Commerce accuses recreational vehicle company of misuing loan funds
(Head) Commerce accuses recreational vehicle company of misusing loan funds
(Sub) Officials froze loan after sensitive materials found at facility, feared lawsuit
By Michael Standaert, North Dakota News Cooperative
Just two years after welcoming recreational vehicle company Hoefer Group to the state with open arms, North Dakota’s Department of Commerce appears ready to show it the way out.
The latest move is part of a larger saga of controversy surrounding the company’s efforts to produce RVs in Dunseith.
This includes potentially sensitive defense and aerospace materials and documents found at its site and a loan freeze by Commerce last fall, as well as fears by Commerce officials late this summer that they may be sued by Hoefer.
The high drama led to a state of semi-paralysis at the company for most of the last year. No RV units were finished and hiring slowed.
This appears to come partly out of concerns related to fully opening the facility to the public while the materials remained at the site, and partly due to time spent on a lawsuit and dealing with authorities.
On Nov. 3, representatives of Commerce made a request to company CEO Charles Hoefer for financial records regarding expenditures from a $2.25 million line of inventory financing credit awarded to Hoefer Group in early 2022 by the North Dakota Development Fund. This followed three similar requests in October.
The inquiries were prompted, according to the notice Hoefer shared with NDNC, by the slow progress toward producing RVs, which site officials say they noticed at the July 13 soft opening in Dunseith.
“We have concerns that you may have misused the loan funds,” Shayden Akason, head of investments and innovation at Commerce, wrote in an email to Hoefer. The email was forwarded to NDNC by Hoefer Nov. 3.
Commerce will turn the matter over to its legal team and “presume you’ve defaulted on the loan agreement” if Hoefer hasn’t filed the records by Nov. 10, the email reads.
In the notice, Akason said that Hoefer had acknowledged diverting $700,000 in capital meant to go toward inventory to facility projects, legal services and reporting.
Hoefer said he had already discussed the possibility that remediation costs would be covered by the loan with state officials in the past few months, and emails about those discussions were viewed by NDNC.
“They told me to do it,” Hoefer said, adding that Jessica Tooke, CEO of the North Dakota Development Fund, “sat there and went through my bank statements this spring and told me how to spend it and told me what to do.”
Hoefer also claimed that working capital costs were also covered under the loan agreement.
“I sent (Tooke) my 2022 financials and the draw request in June after she sat down at the site with me and she approved it,” Hoefer said. “And now they're alleging that I misspent from the first half of the year.”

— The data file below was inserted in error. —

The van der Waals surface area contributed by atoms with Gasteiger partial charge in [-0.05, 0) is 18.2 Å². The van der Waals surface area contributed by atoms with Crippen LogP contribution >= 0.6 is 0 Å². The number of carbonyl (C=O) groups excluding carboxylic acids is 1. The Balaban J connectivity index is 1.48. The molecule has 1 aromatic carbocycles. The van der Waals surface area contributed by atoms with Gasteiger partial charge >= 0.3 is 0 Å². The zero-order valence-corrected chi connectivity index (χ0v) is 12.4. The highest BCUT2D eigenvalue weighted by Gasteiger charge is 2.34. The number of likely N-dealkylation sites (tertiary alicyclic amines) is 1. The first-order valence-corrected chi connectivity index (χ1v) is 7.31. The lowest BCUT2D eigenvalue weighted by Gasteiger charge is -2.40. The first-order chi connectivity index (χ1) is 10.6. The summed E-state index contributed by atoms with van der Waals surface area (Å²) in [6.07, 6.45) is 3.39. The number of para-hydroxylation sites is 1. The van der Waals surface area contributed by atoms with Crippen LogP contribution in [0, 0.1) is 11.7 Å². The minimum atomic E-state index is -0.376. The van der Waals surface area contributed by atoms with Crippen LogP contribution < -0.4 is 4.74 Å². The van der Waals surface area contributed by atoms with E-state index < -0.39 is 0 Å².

The material viewed by NDNC included emails sent by Hoefer in early July before the soft opening that mentioned initial discussions he had with Akason about increasing the loan from $2.25 million to $3 million to cover remediation costs and delays in production.
NDNC received no response from Akason from a Nov. 1 query asking about whether those discussions took place or if anything was agreed upon.
An Aug. 14 recording of a conversation between Tooke and Hoefer relays several pieces of information that go counter to the narrative Commerce appears to be trying to portray.
In the recording, Tooke advises moving forward with requests to the NDDF board regarding an increase in the line of credit up to $3 million, which would be within the loan authorization limit, she said. Tooke added that this would need board approval and suggested it could be approved at an upcoming NDDF meeting.
“I think the board would be completely understanding of it,” Tooke said of the request. “I don’t see an issue with it by any means.”
Tooke also states that she had “heard nothing but good” from NDDF and Commerce participants at the soft opening, so if there were concerns, they don’t appear to have been voiced to her at that time.
The mention of “legal services and reporting” in the email to Hoefer about misuse of funds is related to a lawsuit filed against Benchmark Electronics and Dunseith resident William Tuttle first in April, then amended in August.
An early July email from Hoefer to Commerce officials also suggested that Hoefer and his lawyer were advised by Commerce in filing the lawsuit. Hoefer describes the suit as an attempt to prompt authorities to remove the potentially sensitive materials.
Commerce has not responded to questions about the accuracy of those statements and how much input it had on the decision to file a lawsuit.
The lawsuit against Benchmark – settled in mid-October – was related to potentially sensitive aerospace and defense components and documents found at the facility in the months following the start of renovations in August 2022.